Title

Carbon Sequestration on Nonindustrial Private Forest Lands for Climate Change Mitigation in the Southern United States

Advisor

Munn, Ian A.

Committee Member

Grado, Stephen C.

Committee Member

Grala, Robert K.

Committee Member

Henderson, James E.

Date of Degree

1-1-2015

Original embargo terms

MSU Only Indefinitely

Document Type

Dissertation - Open Access

Major

Forestry

Degree Name

Doctor of Philosophy

College

College of Forest Resources

Department

Department of Forestry

Abstract

To effectively implement climate change mitigation and carbon sequestration activities in the southern US, nonindustrial private forest (NIPF) landowner participation is necessary because of the significant number of acres of forest land under their ownership. This study intended to develop a typology of NIPF landowners based on their reasons of owning forestland, assess their attitude toward climate change and carbon sequestration, and evaluate their participation behavior toward forest carbon sequestration in the southern US. A mail survey of NIPF landowners in the southern US was used to collect the data necessary for this study. Study results indicated that landowners in the southern US could be segmented into multi-objective, timber and amenity oriented landowners; and landowner groups differed in terms of their ownership characteristics, management behavior, and interest toward forest carbon sequestration. Additionally, the southern landowner attitudes toward climate change and carbon sequestration could be grouped into positive, negative, and undecided types; with the undecided group composing the largest proportion of landowners. However, few landowners indicated having a good understanding of forest carbon sequestration, indicating the need for more education and outreach activities in this region. In addition, landowner willingness to participate in carbon sequestration practices was different when such practices were more profitable, revenue neutral or less profitable than timber management only. Although many landowners would require a significant profit to participate in carbon sequestration programs, others would participate with little or no incentives. Those having recreational goals for their property were the most likely landowners to participate in carbon sequestration. Similarly, positive attitudes toward climate change (i.e., with a belief that climate change is scientifically proven) and a good understanding of forest carbon sequestration positively affected landowner participation in forest carbon sequestration. Economic implementation of climate change policy could be achieved by designing education, incentives, or assistance programs to connect with recreational goal landowners in the southern US.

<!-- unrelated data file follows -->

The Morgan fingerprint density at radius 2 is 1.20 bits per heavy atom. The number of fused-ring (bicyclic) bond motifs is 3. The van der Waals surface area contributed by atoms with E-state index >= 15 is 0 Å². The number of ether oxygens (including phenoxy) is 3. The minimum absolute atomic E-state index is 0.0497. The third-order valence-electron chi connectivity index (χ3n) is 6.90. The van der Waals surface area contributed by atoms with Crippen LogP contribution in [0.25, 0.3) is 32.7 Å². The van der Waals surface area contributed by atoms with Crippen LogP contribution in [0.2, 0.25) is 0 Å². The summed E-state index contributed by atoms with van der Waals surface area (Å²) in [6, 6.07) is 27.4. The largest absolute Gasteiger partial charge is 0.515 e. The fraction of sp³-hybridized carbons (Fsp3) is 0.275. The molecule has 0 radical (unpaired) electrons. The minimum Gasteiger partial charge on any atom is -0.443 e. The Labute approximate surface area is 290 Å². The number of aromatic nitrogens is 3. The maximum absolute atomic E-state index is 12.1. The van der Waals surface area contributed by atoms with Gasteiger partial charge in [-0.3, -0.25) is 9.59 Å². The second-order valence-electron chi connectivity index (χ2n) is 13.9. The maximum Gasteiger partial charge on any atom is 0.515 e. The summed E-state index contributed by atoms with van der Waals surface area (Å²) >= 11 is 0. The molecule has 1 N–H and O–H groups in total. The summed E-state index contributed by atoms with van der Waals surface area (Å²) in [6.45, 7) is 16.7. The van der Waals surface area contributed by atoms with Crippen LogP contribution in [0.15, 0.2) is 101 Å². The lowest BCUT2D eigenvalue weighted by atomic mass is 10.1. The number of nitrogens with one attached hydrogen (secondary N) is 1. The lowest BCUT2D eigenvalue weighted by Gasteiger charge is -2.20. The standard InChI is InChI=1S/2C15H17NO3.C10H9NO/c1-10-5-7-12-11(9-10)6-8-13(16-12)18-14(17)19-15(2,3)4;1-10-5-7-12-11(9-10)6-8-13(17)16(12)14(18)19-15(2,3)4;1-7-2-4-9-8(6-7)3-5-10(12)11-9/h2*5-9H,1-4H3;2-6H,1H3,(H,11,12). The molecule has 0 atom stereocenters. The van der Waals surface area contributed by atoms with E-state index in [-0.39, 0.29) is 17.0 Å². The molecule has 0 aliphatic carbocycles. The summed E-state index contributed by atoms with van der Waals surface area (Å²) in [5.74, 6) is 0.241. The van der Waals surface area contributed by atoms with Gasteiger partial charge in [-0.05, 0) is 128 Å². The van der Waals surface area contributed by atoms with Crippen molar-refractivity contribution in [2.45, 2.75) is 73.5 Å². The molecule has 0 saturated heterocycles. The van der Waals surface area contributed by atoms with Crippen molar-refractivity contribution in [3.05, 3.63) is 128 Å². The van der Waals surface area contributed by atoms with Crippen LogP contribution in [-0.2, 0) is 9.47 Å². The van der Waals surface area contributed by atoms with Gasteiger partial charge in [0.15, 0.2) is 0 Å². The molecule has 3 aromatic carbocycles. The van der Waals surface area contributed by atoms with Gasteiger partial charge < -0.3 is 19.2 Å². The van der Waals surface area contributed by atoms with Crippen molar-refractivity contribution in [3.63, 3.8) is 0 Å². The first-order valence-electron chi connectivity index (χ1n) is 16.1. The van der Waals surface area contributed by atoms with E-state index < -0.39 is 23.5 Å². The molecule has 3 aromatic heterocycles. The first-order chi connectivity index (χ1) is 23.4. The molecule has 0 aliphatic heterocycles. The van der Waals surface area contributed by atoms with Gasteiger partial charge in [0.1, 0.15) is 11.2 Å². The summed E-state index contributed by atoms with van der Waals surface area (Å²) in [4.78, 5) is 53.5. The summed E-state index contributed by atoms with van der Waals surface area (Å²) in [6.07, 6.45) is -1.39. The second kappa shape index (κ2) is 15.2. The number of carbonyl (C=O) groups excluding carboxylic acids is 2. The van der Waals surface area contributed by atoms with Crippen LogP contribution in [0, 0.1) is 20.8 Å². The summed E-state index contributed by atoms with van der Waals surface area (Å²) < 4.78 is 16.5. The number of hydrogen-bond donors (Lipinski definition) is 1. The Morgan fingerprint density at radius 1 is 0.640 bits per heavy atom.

URI

https://hdl.handle.net/11668/18553

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